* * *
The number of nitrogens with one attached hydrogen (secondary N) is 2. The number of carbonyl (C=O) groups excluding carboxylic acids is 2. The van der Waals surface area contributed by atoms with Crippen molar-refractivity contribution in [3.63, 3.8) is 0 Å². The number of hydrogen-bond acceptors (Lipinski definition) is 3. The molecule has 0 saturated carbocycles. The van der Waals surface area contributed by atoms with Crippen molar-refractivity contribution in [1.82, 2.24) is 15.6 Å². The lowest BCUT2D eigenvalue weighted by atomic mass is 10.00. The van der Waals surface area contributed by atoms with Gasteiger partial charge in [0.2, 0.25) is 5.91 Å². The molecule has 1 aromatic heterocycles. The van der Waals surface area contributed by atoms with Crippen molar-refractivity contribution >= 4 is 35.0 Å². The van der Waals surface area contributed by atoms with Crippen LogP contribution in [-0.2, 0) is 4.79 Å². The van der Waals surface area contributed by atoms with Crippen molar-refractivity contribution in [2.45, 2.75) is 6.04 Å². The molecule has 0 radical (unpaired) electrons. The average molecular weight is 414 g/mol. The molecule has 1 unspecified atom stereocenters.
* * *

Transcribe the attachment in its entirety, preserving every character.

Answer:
The number of nitrogens with one attached hydrogen (secondary N) is 2. The number of carbonyl (C=O) groups excluding carboxylic acids is 2. The van der Waals surface area contributed by atoms with Crippen molar-refractivity contribution in [3.63, 3.8) is 0 Å². The number of hydrogen-bond acceptors (Lipinski definition) is 3. The molecule has 0 saturated carbocycles. The van der Waals surface area contributed by atoms with Crippen molar-refractivity contribution in [1.82, 2.24) is 15.6 Å². The lowest BCUT2D eigenvalue weighted by atomic mass is 10.00. The van der Waals surface area contributed by atoms with Gasteiger partial charge in [0.2, 0.25) is 5.91 Å². The molecule has 1 aromatic heterocycles. The van der Waals surface area contributed by atoms with Crippen molar-refractivity contribution >= 4 is 35.0 Å². The van der Waals surface area contributed by atoms with Crippen LogP contribution in [-0.2, 0) is 4.79 Å². The van der Waals surface area contributed by atoms with Crippen molar-refractivity contribution in [2.45, 2.75) is 6.04 Å². The molecule has 0 radical (unpaired) electrons. The average molecular weight is 414 g/mol. The molecule has 1 unspecified atom stereocenters.